In Marketplace

Chewie the Shitzu prepares for treatment.

In Marketplace

People come from suburbia as well as the surrounding urban setting to care for their pets.

In Marketplace

St. Paul's expanded in 1987.

In Marketplace

"Because we're a walk-in clinic you never know what you're going to see," Dr. Karla Dietrich.

A busy Saturday morning at St. Paul's Vet Clinic

Set against a gritty backdrop on 27th Street, just north of West St. Paul Avenue near Downtown, is a clean concrete building with a few small windows and a single door.

It's Saturday morning, and the first good weather in seven days has the St. Paul's Veterinary Clinic popping. The waiting room benches are filled with human voices, cat and dog noises, and desk phones gurgling incessantly.

"I have a real compassion for the animals," says Dr. Gursharan Singh, owner and one of the three vets on staff this Saturday morning. "My parents were farmers, so I've always been around them. I like this job, it keeps me busy. I get to see all aspects of medicine, not just one specialty."

St. Paul's may just be the hardest-working animal clinic in the city. The group practice of doctors, assistants, techs and receptionists often see hundreds of pets a day -- six days a week. Monday through Friday the clinic is open until 9 p.m. It sees walk-in clients only, with scheduled surgeries on Mondays and emergency operations as they come. Some weeks the occasional labrador will swallow a toy, while other weeks there will be a bunch in a row.

People come from suburbia as well as the surrounding urban setting. Prices for every treatment and medicine are discussed up front as they arise -- not after the bill is processed. If something is too difficult or specialized, they refer clients out from a list they keep handy on the wall by the medications.

"Mostly we see dogs and cats. Probably around 95 percent. Sometimes we'll get 'pocket pets' like hamsters or a ferret or rabbit," says Dr. Singh.

Dr. Singh has been seeing furry things professionally since 1987, and came on board to this practice in 1999 when it was a section of nearby warehouse. That same year, the new facility was assembled to accommodate parking and more tail-wagging room inside.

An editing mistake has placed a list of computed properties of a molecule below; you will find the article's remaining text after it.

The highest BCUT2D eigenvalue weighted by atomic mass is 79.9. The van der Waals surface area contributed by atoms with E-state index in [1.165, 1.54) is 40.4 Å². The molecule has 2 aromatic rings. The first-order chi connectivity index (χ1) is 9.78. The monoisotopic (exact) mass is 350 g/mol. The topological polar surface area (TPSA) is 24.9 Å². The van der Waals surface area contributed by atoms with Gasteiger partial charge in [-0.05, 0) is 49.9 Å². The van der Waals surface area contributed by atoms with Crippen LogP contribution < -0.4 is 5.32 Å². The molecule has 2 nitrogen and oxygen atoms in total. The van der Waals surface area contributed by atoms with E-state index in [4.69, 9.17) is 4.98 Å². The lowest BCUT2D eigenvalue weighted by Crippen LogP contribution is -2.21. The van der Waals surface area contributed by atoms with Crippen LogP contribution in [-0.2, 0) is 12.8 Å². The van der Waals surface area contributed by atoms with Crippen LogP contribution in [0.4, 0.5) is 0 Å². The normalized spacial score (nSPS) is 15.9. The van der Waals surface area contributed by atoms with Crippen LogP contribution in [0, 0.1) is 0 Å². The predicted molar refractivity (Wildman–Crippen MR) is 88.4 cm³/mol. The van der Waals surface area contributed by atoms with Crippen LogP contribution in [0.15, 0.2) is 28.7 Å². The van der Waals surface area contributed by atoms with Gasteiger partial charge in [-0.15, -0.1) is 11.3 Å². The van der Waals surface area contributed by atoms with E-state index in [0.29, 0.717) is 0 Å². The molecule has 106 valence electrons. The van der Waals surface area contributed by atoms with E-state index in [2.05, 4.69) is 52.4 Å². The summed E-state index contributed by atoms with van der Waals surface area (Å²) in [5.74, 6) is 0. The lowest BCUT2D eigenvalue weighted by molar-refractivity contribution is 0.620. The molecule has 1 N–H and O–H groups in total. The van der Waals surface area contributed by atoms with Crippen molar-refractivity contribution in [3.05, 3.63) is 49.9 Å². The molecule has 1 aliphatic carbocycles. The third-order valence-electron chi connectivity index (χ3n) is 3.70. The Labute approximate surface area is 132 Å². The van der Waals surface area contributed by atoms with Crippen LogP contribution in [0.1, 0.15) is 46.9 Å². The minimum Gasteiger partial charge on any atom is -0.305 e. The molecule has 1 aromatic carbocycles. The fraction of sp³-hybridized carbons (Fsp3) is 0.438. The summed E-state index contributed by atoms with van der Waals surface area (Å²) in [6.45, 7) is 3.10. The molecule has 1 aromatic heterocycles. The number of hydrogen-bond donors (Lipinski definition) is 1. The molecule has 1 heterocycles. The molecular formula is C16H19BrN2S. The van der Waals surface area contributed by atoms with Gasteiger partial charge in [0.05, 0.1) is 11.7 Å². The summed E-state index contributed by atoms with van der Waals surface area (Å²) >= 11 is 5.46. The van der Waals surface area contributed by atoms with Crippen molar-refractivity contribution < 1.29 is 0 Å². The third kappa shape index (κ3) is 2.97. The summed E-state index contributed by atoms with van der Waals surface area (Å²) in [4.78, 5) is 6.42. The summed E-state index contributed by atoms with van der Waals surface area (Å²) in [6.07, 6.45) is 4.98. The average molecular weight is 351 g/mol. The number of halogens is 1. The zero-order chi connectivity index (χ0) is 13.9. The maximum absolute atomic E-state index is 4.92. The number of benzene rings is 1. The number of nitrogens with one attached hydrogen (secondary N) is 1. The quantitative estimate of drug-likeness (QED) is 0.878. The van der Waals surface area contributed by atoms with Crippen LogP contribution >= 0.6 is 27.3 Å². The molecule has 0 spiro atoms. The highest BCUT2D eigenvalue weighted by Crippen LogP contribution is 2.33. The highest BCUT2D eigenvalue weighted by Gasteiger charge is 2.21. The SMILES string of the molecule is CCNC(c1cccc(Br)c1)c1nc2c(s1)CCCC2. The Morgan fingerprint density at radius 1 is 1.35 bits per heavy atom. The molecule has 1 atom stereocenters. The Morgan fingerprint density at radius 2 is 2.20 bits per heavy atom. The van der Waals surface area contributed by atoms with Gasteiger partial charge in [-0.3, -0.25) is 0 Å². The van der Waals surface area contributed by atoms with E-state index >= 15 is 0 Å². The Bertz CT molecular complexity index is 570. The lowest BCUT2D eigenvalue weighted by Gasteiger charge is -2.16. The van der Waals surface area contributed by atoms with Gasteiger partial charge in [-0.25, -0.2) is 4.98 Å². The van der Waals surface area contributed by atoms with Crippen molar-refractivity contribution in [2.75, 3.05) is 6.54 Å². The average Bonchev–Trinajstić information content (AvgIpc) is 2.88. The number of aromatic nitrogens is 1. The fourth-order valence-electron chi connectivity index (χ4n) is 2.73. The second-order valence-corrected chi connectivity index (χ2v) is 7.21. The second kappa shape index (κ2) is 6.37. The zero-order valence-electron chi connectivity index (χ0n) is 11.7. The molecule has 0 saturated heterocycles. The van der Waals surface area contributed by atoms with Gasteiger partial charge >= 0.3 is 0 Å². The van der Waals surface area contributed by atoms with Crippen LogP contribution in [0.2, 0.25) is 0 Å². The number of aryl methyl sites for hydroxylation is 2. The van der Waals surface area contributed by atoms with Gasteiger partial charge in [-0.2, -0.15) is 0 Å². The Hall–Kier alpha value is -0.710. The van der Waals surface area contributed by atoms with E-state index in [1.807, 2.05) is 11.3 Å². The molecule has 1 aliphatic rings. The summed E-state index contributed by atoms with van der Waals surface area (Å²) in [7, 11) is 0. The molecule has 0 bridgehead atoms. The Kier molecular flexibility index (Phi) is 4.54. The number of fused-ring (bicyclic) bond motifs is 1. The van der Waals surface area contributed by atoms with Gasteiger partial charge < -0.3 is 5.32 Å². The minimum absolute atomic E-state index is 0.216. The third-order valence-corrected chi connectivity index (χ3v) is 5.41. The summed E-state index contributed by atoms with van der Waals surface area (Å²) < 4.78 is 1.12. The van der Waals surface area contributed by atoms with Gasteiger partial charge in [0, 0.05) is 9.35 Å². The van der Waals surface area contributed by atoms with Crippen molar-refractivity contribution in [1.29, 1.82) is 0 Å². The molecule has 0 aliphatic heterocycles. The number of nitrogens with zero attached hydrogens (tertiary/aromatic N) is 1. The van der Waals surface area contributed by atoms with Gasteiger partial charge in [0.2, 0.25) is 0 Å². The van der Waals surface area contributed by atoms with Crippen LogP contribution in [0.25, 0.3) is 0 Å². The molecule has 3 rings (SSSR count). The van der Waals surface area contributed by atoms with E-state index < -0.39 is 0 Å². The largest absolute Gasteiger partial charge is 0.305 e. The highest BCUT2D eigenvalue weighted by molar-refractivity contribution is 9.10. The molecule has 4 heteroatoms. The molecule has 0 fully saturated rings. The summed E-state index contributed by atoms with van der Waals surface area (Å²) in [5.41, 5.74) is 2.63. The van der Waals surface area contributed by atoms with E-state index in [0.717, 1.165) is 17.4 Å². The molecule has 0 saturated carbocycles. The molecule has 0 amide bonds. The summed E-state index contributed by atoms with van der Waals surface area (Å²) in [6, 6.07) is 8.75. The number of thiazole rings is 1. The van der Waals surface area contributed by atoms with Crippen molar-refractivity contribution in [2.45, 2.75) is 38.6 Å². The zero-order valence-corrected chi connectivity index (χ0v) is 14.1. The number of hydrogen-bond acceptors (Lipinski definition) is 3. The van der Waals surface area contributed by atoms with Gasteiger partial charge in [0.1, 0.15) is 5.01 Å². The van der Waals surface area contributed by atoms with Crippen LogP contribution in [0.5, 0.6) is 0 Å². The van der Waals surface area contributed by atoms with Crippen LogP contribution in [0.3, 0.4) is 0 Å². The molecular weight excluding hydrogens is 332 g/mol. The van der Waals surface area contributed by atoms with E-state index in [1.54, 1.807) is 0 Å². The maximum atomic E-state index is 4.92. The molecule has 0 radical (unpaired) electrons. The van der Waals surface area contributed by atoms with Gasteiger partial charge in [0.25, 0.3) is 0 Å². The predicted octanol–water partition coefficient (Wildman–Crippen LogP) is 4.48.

Two older gentlemen help a raggedy-looking dog atop the metal table in exam room No. 2. Assistant Miranda McDowell combs the dog and shows the result to Dr. Phil Sower. Sure enough, fleas. The good doctor begins an educational speech in the reproductive abilities of the pests and how they probably escaped the men's best efforts. Sower goes on to describe application of anti-flea liquid and flea bombs with costs for each.

In exam room No. 3, a spoiled looking kitty wails plaintively against her owner's chest as Dr. Singh trims nails (a practice St. Paul's offers more as precaution and health than just a courtesy grooming) while assistant Adam Christenson lines up the booster shots.

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Talkbacks

sammcw | Oct. 19, 2007 at 5:12 p.m. (report)

I LOVE the St Paul vet clinic. I have been taking my cat and dog there for the last three years after going to several other vets in the Milwaukee area. None of the other vets were as nice, caring, or good at explaining what is going on with my pets (and both my cat and dog have had to have complicated surgeries). I trust their judgement and experience. The office staff is kind and courteous, and they don't get crabby when my dog barks at the other "patients" in the waiting area. They are also significantly cheaper than a lot of other vets in the area. I HIGHLY recommend them to anyone looking for a vet.

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